Offline dmtaylor

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Re: The Decline of Homebrewing
« Reply #73 on: September 26, 2016, 07:44:42 am »
You need to get pretty deep into the hobby to make pro-quality beer (mash tun, fermentation temperature management, a stir-plate, etc.). Most homebrewers never get that far. But once you have bought all those supplies, you can brew two kegs' worth of almost any non-sour, non-hop bomb for under $.50/pint. If you just don't care about that, you are a lot less likely to stay in the hobby when you start earning grown-up money.

I disagree with most of this.  I don't spend barely a dime on new equipment yet can compete with the rest of 'em.  Also I don't really care about the cost per bottle.  I homebrew because I love the process and the creativity of it.  That will never change, even though I make 6 figures.  Many of my other friends making great money (including a doctor and a lawyer) aren't doing this to save money.
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Offline Joe Sr.

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Re: The Decline of Homebrewing
« Reply #74 on: September 26, 2016, 11:33:02 am »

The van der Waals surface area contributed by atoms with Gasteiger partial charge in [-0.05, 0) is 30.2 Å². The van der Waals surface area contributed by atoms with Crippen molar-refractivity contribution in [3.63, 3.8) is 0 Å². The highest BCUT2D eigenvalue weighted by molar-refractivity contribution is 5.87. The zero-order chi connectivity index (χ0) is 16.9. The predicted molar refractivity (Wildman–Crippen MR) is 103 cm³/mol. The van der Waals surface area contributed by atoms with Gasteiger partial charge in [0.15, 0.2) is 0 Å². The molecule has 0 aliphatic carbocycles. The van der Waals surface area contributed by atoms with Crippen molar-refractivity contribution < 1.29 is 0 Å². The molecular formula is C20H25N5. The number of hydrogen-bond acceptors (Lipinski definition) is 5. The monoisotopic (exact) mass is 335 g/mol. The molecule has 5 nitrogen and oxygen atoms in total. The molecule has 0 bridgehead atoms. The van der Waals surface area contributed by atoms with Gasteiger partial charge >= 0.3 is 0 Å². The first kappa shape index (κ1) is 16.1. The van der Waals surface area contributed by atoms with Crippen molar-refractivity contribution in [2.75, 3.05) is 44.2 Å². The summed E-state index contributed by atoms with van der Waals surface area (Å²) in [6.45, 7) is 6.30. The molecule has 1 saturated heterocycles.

Joe Sr.  You are like the Omega Man to me...Always right and a light in the darkness....

Hah.  You flatter me.

I had time to kill on Friday and wandered through Binny's.  I browsed every single beer aisle (and twice down the bourbon aisle).  There are a phenomenal amount of beers out there.  And a lot of them are really good and really well made.  They're also expensive, but I get Keith's point about time and equipment costs. 

I grabbed a couple of quads I've never had (plus some I have), an old ale (Smutty Nose Really Old Brown Dog - outstanding!), some standbys that were on sale, and a few other things.  I spent a ton (mostly on the bourbon to be honest) but I've got a really nice variety of some really good beers.  It didn't take any time out of my weekend.  I can see the allure of skipping the brewing and having a huge selection of great beer available.